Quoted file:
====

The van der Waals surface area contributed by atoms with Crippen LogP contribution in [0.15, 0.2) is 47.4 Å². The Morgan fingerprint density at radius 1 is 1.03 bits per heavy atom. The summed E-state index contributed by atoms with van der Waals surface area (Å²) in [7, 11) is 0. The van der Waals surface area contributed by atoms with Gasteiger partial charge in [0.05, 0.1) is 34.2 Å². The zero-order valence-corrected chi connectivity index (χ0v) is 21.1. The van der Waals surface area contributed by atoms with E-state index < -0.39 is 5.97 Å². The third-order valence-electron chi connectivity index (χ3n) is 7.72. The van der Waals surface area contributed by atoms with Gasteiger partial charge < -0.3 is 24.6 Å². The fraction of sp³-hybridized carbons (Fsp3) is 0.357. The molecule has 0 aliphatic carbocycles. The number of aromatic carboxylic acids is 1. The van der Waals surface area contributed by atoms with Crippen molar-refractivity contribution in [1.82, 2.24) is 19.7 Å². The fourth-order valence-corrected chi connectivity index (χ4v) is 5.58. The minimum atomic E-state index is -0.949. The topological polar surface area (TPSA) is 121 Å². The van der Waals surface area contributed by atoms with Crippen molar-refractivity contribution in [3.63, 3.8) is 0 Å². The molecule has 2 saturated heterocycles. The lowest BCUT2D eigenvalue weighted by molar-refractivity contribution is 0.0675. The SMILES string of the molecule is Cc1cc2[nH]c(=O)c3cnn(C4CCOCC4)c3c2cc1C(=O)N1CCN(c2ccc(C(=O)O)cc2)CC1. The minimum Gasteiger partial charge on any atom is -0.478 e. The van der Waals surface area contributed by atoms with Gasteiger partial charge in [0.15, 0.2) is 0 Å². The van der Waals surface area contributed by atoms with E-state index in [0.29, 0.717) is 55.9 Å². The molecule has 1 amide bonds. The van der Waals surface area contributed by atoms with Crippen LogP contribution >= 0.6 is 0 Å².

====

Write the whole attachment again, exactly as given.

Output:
The van der Waals surface area contributed by atoms with Crippen LogP contribution in [0.15, 0.2) is 47.4 Å². The Morgan fingerprint density at radius 1 is 1.03 bits per heavy atom. The summed E-state index contributed by atoms with van der Waals surface area (Å²) in [7, 11) is 0. The van der Waals surface area contributed by atoms with Gasteiger partial charge in [0.05, 0.1) is 34.2 Å². The zero-order valence-corrected chi connectivity index (χ0v) is 21.1. The van der Waals surface area contributed by atoms with E-state index < -0.39 is 5.97 Å². The third-order valence-electron chi connectivity index (χ3n) is 7.72. The van der Waals surface area contributed by atoms with Gasteiger partial charge < -0.3 is 24.6 Å². The fraction of sp³-hybridized carbons (Fsp3) is 0.357. The molecule has 0 aliphatic carbocycles. The number of aromatic carboxylic acids is 1. The van der Waals surface area contributed by atoms with Crippen molar-refractivity contribution in [1.82, 2.24) is 19.7 Å². The fourth-order valence-corrected chi connectivity index (χ4v) is 5.58. The minimum atomic E-state index is -0.949. The topological polar surface area (TPSA) is 121 Å². The van der Waals surface area contributed by atoms with Crippen molar-refractivity contribution in [3.63, 3.8) is 0 Å². The molecule has 2 saturated heterocycles. The lowest BCUT2D eigenvalue weighted by molar-refractivity contribution is 0.0675. The SMILES string of the molecule is Cc1cc2[nH]c(=O)c3cnn(C4CCOCC4)c3c2cc1C(=O)N1CCN(c2ccc(C(=O)O)cc2)CC1. The minimum Gasteiger partial charge on any atom is -0.478 e. The van der Waals surface area contributed by atoms with Gasteiger partial charge in [0.15, 0.2) is 0 Å². The van der Waals surface area contributed by atoms with E-state index in [0.29, 0.717) is 55.9 Å². The molecule has 1 amide bonds. The van der Waals surface area contributed by atoms with Crippen LogP contribution >= 0.6 is 0 Å².